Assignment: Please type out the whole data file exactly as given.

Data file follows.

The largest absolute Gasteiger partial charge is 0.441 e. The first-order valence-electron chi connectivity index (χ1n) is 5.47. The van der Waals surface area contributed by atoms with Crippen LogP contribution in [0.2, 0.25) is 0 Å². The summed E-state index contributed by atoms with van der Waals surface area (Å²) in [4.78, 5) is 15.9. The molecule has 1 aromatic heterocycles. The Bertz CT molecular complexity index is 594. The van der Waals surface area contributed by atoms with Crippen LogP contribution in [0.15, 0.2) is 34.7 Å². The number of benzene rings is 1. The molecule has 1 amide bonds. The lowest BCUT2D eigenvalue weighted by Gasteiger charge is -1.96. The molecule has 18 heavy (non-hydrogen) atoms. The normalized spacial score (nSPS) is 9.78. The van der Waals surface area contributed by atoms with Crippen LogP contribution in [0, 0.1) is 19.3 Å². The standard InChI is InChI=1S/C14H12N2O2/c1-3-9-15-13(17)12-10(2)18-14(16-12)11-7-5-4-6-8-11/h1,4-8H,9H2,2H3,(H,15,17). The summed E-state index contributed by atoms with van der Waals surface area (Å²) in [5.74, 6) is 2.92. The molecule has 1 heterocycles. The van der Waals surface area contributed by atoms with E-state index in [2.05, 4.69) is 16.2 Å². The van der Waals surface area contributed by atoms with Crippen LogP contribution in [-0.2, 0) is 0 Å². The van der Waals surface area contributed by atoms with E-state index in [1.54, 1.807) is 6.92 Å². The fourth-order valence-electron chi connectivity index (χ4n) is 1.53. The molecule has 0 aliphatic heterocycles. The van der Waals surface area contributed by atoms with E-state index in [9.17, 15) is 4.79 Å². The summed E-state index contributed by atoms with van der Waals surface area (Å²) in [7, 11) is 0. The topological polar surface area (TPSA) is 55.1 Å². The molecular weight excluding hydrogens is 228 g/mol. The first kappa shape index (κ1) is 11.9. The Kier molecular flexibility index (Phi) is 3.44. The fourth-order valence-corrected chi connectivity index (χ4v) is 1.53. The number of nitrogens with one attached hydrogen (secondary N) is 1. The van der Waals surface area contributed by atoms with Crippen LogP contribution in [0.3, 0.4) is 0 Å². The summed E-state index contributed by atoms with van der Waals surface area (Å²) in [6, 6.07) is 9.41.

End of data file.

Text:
The largest absolute Gasteiger partial charge is 0.441 e. The first-order valence-electron chi connectivity index (χ1n) is 5.47. The van der Waals surface area contributed by atoms with Crippen LogP contribution in [0.2, 0.25) is 0 Å². The summed E-state index contributed by atoms with van der Waals surface area (Å²) in [4.78, 5) is 15.9. The molecule has 1 aromatic heterocycles. The Bertz CT molecular complexity index is 594. The van der Waals surface area contributed by atoms with Crippen LogP contribution in [0.15, 0.2) is 34.7 Å². The number of benzene rings is 1. The molecule has 1 amide bonds. The lowest BCUT2D eigenvalue weighted by Gasteiger charge is -1.96. The molecule has 18 heavy (non-hydrogen) atoms. The normalized spacial score (nSPS) is 9.78. The van der Waals surface area contributed by atoms with Crippen LogP contribution in [0, 0.1) is 19.3 Å². The standard InChI is InChI=1S/C14H12N2O2/c1-3-9-15-13(17)12-10(2)18-14(16-12)11-7-5-4-6-8-11/h1,4-8H,9H2,2H3,(H,15,17). The summed E-state index contributed by atoms with van der Waals surface area (Å²) in [5.74, 6) is 2.92. The molecule has 1 heterocycles. The van der Waals surface area contributed by atoms with E-state index in [2.05, 4.69) is 16.2 Å². The van der Waals surface area contributed by atoms with Crippen LogP contribution in [-0.2, 0) is 0 Å². The van der Waals surface area contributed by atoms with E-state index in [1.54, 1.807) is 6.92 Å². The fourth-order valence-electron chi connectivity index (χ4n) is 1.53. The molecule has 0 aliphatic heterocycles. The van der Waals surface area contributed by atoms with E-state index in [9.17, 15) is 4.79 Å². The summed E-state index contributed by atoms with van der Waals surface area (Å²) in [7, 11) is 0. The topological polar surface area (TPSA) is 55.1 Å². The molecular weight excluding hydrogens is 228 g/mol. The first kappa shape index (κ1) is 11.9. The Kier molecular flexibility index (Phi) is 3.44. The fourth-order valence-corrected chi connectivity index (χ4v) is 1.53. The number of nitrogens with one attached hydrogen (secondary N) is 1. The van der Waals surface area contributed by atoms with Crippen LogP contribution in [0.3, 0.4) is 0 Å². The summed E-state index contributed by atoms with van der Waals surface area (Å²) in [6, 6.07) is 9.41.